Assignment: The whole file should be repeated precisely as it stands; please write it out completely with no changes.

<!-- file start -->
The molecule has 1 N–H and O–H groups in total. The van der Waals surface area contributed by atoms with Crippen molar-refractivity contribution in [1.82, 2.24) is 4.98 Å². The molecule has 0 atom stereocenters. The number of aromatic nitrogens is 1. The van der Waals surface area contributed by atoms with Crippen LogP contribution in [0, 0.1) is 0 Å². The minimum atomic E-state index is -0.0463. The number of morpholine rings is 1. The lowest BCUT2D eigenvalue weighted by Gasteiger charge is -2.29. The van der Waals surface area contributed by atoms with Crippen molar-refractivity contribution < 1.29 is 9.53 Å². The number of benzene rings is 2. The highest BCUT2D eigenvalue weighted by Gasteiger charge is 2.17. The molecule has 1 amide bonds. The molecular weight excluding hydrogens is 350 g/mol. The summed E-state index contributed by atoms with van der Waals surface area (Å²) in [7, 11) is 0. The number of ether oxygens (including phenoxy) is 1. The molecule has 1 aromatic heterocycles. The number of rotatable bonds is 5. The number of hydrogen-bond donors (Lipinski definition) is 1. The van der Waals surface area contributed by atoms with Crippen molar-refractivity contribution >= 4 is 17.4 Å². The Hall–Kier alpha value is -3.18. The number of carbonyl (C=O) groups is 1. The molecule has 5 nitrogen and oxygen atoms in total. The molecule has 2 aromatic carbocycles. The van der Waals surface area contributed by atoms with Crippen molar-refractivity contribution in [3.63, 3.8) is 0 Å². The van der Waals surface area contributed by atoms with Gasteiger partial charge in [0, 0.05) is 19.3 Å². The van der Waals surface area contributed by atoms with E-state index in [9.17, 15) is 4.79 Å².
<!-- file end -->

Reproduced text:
The molecule has 1 N–H and O–H groups in total. The van der Waals surface area contributed by atoms with Crippen molar-refractivity contribution in [1.82, 2.24) is 4.98 Å². The molecule has 0 atom stereocenters. The number of aromatic nitrogens is 1. The van der Waals surface area contributed by atoms with Crippen LogP contribution in [0, 0.1) is 0 Å². The minimum atomic E-state index is -0.0463. The number of morpholine rings is 1. The lowest BCUT2D eigenvalue weighted by Gasteiger charge is -2.29. The van der Waals surface area contributed by atoms with Crippen molar-refractivity contribution < 1.29 is 9.53 Å². The number of benzene rings is 2. The highest BCUT2D eigenvalue weighted by Gasteiger charge is 2.17. The molecule has 1 amide bonds. The molecular weight excluding hydrogens is 350 g/mol. The summed E-state index contributed by atoms with van der Waals surface area (Å²) in [7, 11) is 0. The number of ether oxygens (including phenoxy) is 1. The molecule has 1 aromatic heterocycles. The number of rotatable bonds is 5. The number of hydrogen-bond donors (Lipinski definition) is 1. The van der Waals surface area contributed by atoms with Crippen molar-refractivity contribution >= 4 is 17.4 Å². The Hall–Kier alpha value is -3.18. The number of carbonyl (C=O) groups is 1. The molecule has 5 nitrogen and oxygen atoms in total. The molecule has 2 aromatic carbocycles. The van der Waals surface area contributed by atoms with Crippen molar-refractivity contribution in [3.63, 3.8) is 0 Å². The van der Waals surface area contributed by atoms with Gasteiger partial charge in [0, 0.05) is 19.3 Å². The van der Waals surface area contributed by atoms with E-state index in [9.17, 15) is 4.79 Å².